Linux tips & techniques for developers and system administrators.


Installing PostgreSql 8.3 on Ubuntu 10.04 or later (Karmic)

By jbayer - Last updated: Tuesday, May 31, 2011

Ubuntu started shipping  Postgresql 8.4 with Karmic (10.04).  Postgresql 8.3 is not available in the Karmic or later repositories.

If you need 8.3 for an application, you can easily install it by using the following steps:

At the command line:

echo "deb karmic main universe multiverse" >>/etc/apt/sources.list
apt-get update
apt-get install postgresql-8.3
sed -i '/karmic/s/^/#/g' /etc/apt/sources.list

What this does is as follows:

  1. Add a line to the /etc/apt/sources.list pointing to the karmic (9.10) repository.  Important that it is the last line
  2. Update apt
  3. Install postgresql 8.3
  4. Finally, comment out that line which was added.

When this is done, Postgresql 8.3 is installed and running.  It is possible to have both 8.3 and 8.4 running at the same time, the paths for each configuration files and database files are unique to each.

Filed in Administration, Database, Linux Installations

Installing Ganeti on a Redhat 6 or Scientific Linux 6 system

By jbayer - Last updated: Thursday, May 12, 2011

Ganeti is a cluster virtual server management software tool built on top of existing virtualization technologies such as Xen or KVM and other Open Source software.  It is written by Google, and is available from the Google code site.

The instructions on the code site refer to installing on a Debian-based system.  We are a Redhat shop, using either CentOS or Scientific Linux as the base os; both are rebrandings of the Redhat RPMs.

After googling for a while, I found a japanese site,,  which had source RPMs for Redhat 5 & 6, as well as written instructions in english.  These instructions, while mostly complete, still assumes that the user do some tasks without being told.

During my work, I had to install Ganeti many times, and ended up writing a script to do the entire install, starting with a minimal or base desktop install on Scientific Linux 6.  While not tested, the script should work on Redhat 6 as well.  My script incorporates the instructions from, as well as other steps and some code of my own to setup the bridges.  The only other requirement is access to the ‘net.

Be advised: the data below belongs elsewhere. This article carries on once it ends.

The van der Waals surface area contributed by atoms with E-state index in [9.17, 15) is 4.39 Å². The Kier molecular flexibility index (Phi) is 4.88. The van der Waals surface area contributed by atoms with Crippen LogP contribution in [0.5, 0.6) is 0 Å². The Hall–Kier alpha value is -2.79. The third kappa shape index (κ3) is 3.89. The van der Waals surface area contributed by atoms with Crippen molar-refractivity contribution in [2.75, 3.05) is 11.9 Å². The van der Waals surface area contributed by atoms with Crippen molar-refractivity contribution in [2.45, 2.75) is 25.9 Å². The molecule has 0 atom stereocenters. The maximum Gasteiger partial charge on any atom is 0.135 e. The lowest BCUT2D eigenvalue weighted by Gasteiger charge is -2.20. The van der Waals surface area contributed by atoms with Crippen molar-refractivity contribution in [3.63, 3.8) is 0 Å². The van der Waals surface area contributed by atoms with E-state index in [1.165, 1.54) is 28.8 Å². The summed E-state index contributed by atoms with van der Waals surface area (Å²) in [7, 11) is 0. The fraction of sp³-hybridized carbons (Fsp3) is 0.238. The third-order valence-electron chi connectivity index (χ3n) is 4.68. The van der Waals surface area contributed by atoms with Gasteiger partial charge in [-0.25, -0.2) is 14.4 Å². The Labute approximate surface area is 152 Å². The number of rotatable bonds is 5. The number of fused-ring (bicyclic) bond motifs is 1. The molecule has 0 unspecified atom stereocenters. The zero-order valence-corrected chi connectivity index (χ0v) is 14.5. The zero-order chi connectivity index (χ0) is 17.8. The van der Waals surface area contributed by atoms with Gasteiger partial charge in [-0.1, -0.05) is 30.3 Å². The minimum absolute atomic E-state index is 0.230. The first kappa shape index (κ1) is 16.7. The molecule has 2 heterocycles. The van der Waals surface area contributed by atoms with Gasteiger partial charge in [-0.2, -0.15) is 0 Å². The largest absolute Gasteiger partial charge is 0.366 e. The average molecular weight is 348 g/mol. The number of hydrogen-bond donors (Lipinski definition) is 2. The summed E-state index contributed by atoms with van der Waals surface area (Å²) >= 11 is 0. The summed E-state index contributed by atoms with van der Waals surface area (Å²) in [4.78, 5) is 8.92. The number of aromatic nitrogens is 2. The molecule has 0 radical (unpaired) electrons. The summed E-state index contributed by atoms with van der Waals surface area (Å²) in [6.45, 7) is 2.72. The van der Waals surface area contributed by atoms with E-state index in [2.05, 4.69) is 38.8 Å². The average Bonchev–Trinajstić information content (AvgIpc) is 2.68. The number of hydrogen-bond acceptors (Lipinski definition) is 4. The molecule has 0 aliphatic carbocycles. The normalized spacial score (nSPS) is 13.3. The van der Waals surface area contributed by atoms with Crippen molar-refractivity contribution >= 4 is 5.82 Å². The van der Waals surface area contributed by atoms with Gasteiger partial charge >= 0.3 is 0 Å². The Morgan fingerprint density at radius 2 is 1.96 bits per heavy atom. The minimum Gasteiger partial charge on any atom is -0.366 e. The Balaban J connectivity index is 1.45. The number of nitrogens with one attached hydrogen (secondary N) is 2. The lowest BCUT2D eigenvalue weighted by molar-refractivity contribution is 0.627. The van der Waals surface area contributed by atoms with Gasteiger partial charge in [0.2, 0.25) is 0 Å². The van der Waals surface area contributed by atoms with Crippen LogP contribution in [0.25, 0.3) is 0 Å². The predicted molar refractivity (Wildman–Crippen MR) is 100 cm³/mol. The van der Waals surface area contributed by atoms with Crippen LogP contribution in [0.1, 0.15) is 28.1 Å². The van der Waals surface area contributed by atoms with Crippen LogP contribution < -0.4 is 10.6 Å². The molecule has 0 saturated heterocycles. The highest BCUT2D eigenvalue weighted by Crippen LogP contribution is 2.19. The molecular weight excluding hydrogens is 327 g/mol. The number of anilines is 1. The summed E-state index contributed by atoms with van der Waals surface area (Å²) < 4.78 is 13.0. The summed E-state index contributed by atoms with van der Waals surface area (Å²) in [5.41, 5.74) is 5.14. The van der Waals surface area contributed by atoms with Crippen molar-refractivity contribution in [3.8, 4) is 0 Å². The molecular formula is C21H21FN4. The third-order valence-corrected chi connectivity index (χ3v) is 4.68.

All files are available here, as well as the original Japan locations: (1.5 KiB, 952 hits)


  calculate-address (1,013 bytes, 1,114 hits)

ganeti rpm

  ganeti-2.4.2-1.el6.noarch.rpm (1.1 MiB, 512 hits)

ganeti debootstrap

  ganeti-instance-debootstrap-0.7-2.el5.noarch.rpm (19.0 KiB, 595 hits)

ganeti install script (updated 6/20/11) (32.1 KiB, 891 hits)

Using the script

I like using both the screen program and Free-NX.  If they aren’t installed my script asks if you want them installed.

In all questions, if there are answers in parentheses, pressing <return> will enter the default answer, which will be inside the parentheses.  If there are two choices in side the parentheses, the default will be in caps.

The first two questions will be about the screen program and Free-NX, answer as you like, they are not needed for the install.

If you are using Scientific Linux, you will be asked about the Fastbug repo.  I usually answer yes; again, this is not required.

After a number of RPMs are installed the following questions are asked:

Enter primary network interface (eth0):

The following question does not have a default answer.  You must answer either M or S (case is not important):

Is this the Master server or a Slave node (M/S):

The hostname is obtained from the system, and presented here for confirmation:

Enter hostname (localhost.localdomain):
Enter cluster name:
Enter cluster address (must be unused):
Enter cluster netmask (

The cluster network is derived from the address and netmask, and presented here for confirmation:

Enter cluster network (10.50.10):
Enter domain:

The default prefix for the node name is: “node”:

Enter node name prefix (node):
Enter node starting address:
Enter number of nodes you want:

The default prefix for the instances is: “instance”:

Enter instance name prefix (instance):
Enter instance starting address:
Enter number of instances you want:

Some more modules are installed, then:

Enter device partition for the LVM partition
(ie: /dev/sda4, press <CR> to automatically find the LVM partition):